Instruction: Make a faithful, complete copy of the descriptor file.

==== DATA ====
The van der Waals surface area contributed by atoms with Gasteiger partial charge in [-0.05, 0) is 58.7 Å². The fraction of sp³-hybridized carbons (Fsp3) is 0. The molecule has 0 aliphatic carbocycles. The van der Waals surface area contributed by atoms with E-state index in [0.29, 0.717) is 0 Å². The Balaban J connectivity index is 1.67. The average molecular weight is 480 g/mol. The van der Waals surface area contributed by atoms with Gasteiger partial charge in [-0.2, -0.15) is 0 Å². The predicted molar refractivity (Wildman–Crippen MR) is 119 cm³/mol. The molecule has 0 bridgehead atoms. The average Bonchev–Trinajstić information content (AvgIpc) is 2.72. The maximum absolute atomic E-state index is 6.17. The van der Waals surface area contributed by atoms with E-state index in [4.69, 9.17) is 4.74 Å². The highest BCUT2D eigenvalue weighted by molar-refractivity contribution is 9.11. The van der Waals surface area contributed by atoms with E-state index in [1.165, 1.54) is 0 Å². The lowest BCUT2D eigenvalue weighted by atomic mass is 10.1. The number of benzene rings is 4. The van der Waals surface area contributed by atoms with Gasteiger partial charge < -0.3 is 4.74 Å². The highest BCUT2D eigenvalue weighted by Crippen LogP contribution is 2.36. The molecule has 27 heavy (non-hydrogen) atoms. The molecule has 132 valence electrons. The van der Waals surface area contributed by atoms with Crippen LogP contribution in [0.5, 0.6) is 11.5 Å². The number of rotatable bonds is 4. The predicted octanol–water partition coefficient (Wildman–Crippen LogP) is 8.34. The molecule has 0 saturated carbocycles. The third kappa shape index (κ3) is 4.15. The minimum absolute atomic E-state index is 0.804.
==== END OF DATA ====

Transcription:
The van der Waals surface area contributed by atoms with Gasteiger partial charge in [-0.05, 0) is 58.7 Å². The fraction of sp³-hybridized carbons (Fsp3) is 0. The molecule has 0 aliphatic carbocycles. The van der Waals surface area contributed by atoms with E-state index in [0.29, 0.717) is 0 Å². The Balaban J connectivity index is 1.67. The average molecular weight is 480 g/mol. The van der Waals surface area contributed by atoms with Gasteiger partial charge in [-0.2, -0.15) is 0 Å². The predicted molar refractivity (Wildman–Crippen MR) is 119 cm³/mol. The molecule has 0 bridgehead atoms. The average Bonchev–Trinajstić information content (AvgIpc) is 2.72. The maximum absolute atomic E-state index is 6.17. The van der Waals surface area contributed by atoms with E-state index in [4.69, 9.17) is 4.74 Å². The highest BCUT2D eigenvalue weighted by molar-refractivity contribution is 9.11. The van der Waals surface area contributed by atoms with E-state index in [1.165, 1.54) is 0 Å². The lowest BCUT2D eigenvalue weighted by atomic mass is 10.1. The number of benzene rings is 4. The van der Waals surface area contributed by atoms with Gasteiger partial charge < -0.3 is 4.74 Å². The highest BCUT2D eigenvalue weighted by Crippen LogP contribution is 2.36. The molecule has 27 heavy (non-hydrogen) atoms. The molecule has 132 valence electrons. The van der Waals surface area contributed by atoms with Crippen LogP contribution in [0.5, 0.6) is 11.5 Å². The number of rotatable bonds is 4. The predicted octanol–water partition coefficient (Wildman–Crippen LogP) is 8.34. The molecule has 0 saturated carbocycles. The third kappa shape index (κ3) is 4.15. The minimum absolute atomic E-state index is 0.804.